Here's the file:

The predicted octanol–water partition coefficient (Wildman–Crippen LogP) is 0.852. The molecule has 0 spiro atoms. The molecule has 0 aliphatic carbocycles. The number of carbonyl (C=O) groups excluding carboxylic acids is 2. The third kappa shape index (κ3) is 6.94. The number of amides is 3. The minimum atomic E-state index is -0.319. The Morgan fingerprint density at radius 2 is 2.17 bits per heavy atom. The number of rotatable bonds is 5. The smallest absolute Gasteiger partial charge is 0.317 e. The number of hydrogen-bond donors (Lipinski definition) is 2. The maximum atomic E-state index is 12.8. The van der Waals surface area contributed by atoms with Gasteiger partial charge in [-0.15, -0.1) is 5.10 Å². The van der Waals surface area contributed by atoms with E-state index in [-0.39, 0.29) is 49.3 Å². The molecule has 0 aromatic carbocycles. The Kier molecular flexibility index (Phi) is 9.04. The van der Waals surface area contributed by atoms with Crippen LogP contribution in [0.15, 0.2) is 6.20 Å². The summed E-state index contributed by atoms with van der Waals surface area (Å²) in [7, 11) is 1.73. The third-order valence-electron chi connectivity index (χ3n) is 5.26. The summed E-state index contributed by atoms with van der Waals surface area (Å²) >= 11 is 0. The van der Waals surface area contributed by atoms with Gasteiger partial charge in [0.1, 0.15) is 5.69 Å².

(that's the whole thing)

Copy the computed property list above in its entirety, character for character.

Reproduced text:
The predicted octanol–water partition coefficient (Wildman–Crippen LogP) is 0.852. The molecule has 0 spiro atoms. The molecule has 0 aliphatic carbocycles. The number of carbonyl (C=O) groups excluding carboxylic acids is 2. The third kappa shape index (κ3) is 6.94. The number of amides is 3. The minimum atomic E-state index is -0.319. The Morgan fingerprint density at radius 2 is 2.17 bits per heavy atom. The number of rotatable bonds is 5. The smallest absolute Gasteiger partial charge is 0.317 e. The number of hydrogen-bond donors (Lipinski definition) is 2. The maximum atomic E-state index is 12.8. The van der Waals surface area contributed by atoms with Gasteiger partial charge in [-0.15, -0.1) is 5.10 Å². The van der Waals surface area contributed by atoms with E-state index in [-0.39, 0.29) is 49.3 Å². The molecule has 0 aromatic carbocycles. The Kier molecular flexibility index (Phi) is 9.04. The van der Waals surface area contributed by atoms with Crippen LogP contribution in [0.15, 0.2) is 6.20 Å². The summed E-state index contributed by atoms with van der Waals surface area (Å²) in [7, 11) is 1.73. The third-order valence-electron chi connectivity index (χ3n) is 5.26. The summed E-state index contributed by atoms with van der Waals surface area (Å²) >= 11 is 0. The van der Waals surface area contributed by atoms with Gasteiger partial charge in [0.1, 0.15) is 5.69 Å².